Albany, NY - October 1, 2015 - U.S. Senator Charles E. Schumer today urged the Federal Aviation Administration (FAA) to conduct a comprehensive review of its emergency medical equipment requirements and mandate that all airlines carry appropriate pediatric medical supplies and medicines. Schumer’s call comes on the heels of a recent transatlantic flight in which a 2-year-old boy suffered an asthma attack mid-flight and was thankfully saved by a local Buffalo doctor, Dr. Khurshid Guru of Roswell Park Cancer Institute, who constructed a makeshift breathing device when time was of the essence.
“At 35,000 feet, there is very little a parent can do if their child suffers from an asthma attack or other medical emergency and the medicine or equipment they need is not in the overhead compartment, or if it malfunctions. This is a nightmare scenario a parent should never have to go through,” said Senator Schumer. “While the FAA requires all passenger flights carry certain medical supplies, the requirements do not include certain pediatric supplies, like pediatric inhalers and child-sized doses of certain medicines. This has the potential to leave children and their parents without a back-up plan, mid-flight – and it could yield tragic results. So I am asking the FAA to conduct a comprehensive review of their medical equipment requirements to ensure that the supplies kids need are on board. This fix is a no-brainer that will ensure a child’s asthma attack or other medical emergency can be treated as quickly as possible and allow everyone to breathe a sigh of relief knowing that children are more safe.”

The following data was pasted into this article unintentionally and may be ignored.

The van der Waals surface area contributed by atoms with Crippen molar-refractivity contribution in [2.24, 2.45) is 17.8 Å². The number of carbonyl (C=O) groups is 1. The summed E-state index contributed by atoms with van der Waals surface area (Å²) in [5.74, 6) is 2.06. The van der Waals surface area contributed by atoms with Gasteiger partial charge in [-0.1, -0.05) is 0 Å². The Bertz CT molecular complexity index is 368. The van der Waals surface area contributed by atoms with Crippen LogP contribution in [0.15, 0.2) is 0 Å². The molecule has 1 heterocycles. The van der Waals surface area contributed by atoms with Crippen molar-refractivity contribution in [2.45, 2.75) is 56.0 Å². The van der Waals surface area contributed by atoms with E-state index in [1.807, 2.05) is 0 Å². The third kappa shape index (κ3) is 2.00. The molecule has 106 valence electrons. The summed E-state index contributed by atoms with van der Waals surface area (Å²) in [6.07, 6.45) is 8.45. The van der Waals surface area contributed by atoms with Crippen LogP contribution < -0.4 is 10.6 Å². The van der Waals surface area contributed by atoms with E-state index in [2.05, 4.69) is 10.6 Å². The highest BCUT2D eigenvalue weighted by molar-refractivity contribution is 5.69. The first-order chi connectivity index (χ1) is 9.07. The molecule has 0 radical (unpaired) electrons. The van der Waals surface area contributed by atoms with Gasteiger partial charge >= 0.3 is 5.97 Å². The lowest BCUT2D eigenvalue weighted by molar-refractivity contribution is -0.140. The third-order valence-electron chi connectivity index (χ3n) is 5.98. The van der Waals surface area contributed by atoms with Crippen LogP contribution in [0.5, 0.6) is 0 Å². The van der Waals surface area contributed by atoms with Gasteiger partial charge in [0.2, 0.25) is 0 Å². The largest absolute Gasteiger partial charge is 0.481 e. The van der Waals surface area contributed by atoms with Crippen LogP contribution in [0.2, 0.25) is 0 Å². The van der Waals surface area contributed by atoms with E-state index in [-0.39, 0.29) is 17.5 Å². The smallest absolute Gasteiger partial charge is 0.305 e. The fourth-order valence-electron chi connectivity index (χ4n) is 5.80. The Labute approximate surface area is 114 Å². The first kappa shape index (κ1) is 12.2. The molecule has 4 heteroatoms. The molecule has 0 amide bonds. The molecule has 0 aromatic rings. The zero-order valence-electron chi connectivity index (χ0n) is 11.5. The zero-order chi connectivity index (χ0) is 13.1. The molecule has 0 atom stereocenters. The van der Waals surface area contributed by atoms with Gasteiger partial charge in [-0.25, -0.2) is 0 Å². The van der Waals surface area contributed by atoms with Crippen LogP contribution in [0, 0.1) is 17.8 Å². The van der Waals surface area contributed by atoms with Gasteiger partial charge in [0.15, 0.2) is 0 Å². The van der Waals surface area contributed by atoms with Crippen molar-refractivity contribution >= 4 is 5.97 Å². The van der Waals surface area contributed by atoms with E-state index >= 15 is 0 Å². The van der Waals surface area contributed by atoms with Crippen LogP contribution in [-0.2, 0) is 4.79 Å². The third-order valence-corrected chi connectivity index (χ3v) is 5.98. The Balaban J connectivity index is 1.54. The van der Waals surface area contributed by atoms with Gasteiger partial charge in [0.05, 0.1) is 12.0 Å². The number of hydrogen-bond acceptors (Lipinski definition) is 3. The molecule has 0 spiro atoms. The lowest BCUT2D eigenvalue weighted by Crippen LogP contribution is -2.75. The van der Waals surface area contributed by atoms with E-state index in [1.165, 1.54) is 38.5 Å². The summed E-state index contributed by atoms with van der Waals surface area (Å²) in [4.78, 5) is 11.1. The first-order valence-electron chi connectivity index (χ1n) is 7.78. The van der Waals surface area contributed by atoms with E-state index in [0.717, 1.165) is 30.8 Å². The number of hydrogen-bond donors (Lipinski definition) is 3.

Schumer explained the Buffalo doctor was forced to create a this makeshift device out of a water bottle, an oxygen mask, and an adult inhaler when the young boy stopped breathing and it was discovered his medication was packed into his checked luggage and could not be accessed during the flight.